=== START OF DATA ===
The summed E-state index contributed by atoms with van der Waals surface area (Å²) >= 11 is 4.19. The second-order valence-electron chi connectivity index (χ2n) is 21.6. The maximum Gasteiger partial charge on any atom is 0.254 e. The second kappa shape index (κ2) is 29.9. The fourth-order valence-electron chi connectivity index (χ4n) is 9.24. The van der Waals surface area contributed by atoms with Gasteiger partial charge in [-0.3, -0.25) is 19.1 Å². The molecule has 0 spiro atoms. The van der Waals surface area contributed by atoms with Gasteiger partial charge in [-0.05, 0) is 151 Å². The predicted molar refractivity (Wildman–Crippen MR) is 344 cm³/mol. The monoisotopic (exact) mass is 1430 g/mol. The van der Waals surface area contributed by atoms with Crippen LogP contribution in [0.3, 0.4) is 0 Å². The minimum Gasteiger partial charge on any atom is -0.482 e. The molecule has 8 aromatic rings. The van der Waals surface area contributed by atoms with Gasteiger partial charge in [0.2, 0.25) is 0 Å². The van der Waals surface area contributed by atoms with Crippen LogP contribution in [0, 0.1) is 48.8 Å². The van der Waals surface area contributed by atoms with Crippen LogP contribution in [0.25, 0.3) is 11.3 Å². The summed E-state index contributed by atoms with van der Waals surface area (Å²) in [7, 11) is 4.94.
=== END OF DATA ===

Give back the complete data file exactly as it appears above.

The summed E-state index contributed by atoms with van der Waals surface area (Å²) >= 11 is 4.19. The second-order valence-electron chi connectivity index (χ2n) is 21.6. The maximum Gasteiger partial charge on any atom is 0.254 e. The second kappa shape index (κ2) is 29.9. The fourth-order valence-electron chi connectivity index (χ4n) is 9.24. The van der Waals surface area contributed by atoms with Gasteiger partial charge in [-0.3, -0.25) is 19.1 Å². The molecule has 0 spiro atoms. The van der Waals surface area contributed by atoms with Gasteiger partial charge in [-0.05, 0) is 151 Å². The predicted molar refractivity (Wildman–Crippen MR) is 344 cm³/mol. The monoisotopic (exact) mass is 1430 g/mol. The van der Waals surface area contributed by atoms with Crippen LogP contribution in [0.3, 0.4) is 0 Å². The minimum Gasteiger partial charge on any atom is -0.482 e. The molecule has 8 aromatic rings. The van der Waals surface area contributed by atoms with Gasteiger partial charge in [0.2, 0.25) is 0 Å². The van der Waals surface area contributed by atoms with Crippen LogP contribution in [0, 0.1) is 48.8 Å². The van der Waals surface area contributed by atoms with Crippen LogP contribution in [0.25, 0.3) is 11.3 Å². The summed E-state index contributed by atoms with van der Waals surface area (Å²) in [7, 11) is 4.94.